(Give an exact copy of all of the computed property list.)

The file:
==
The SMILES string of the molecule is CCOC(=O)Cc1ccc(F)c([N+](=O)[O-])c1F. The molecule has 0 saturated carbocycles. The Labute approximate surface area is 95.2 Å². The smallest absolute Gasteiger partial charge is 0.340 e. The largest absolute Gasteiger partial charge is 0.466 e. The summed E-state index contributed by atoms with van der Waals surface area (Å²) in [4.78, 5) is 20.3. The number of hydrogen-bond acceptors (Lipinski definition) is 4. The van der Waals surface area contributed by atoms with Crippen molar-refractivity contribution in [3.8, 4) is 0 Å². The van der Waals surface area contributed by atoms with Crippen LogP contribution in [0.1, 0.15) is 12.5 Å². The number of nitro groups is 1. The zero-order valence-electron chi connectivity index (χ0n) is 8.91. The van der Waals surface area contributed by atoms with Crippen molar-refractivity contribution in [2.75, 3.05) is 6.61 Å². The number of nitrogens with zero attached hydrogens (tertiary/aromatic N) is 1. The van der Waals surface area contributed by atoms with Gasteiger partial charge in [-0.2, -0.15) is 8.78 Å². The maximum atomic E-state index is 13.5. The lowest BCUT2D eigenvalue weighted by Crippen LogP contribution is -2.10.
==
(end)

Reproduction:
The SMILES string of the molecule is CCOC(=O)Cc1ccc(F)c([N+](=O)[O-])c1F. The molecule has 0 saturated carbocycles. The Labute approximate surface area is 95.2 Å². The smallest absolute Gasteiger partial charge is 0.340 e. The largest absolute Gasteiger partial charge is 0.466 e. The summed E-state index contributed by atoms with van der Waals surface area (Å²) in [4.78, 5) is 20.3. The number of hydrogen-bond acceptors (Lipinski definition) is 4. The van der Waals surface area contributed by atoms with Crippen molar-refractivity contribution in [3.8, 4) is 0 Å². The van der Waals surface area contributed by atoms with Crippen LogP contribution in [0.1, 0.15) is 12.5 Å². The number of nitro groups is 1. The zero-order valence-electron chi connectivity index (χ0n) is 8.91. The van der Waals surface area contributed by atoms with Crippen molar-refractivity contribution in [2.75, 3.05) is 6.61 Å². The number of nitrogens with zero attached hydrogens (tertiary/aromatic N) is 1. The van der Waals surface area contributed by atoms with Gasteiger partial charge in [-0.2, -0.15) is 8.78 Å². The maximum atomic E-state index is 13.5. The lowest BCUT2D eigenvalue weighted by Crippen LogP contribution is -2.10.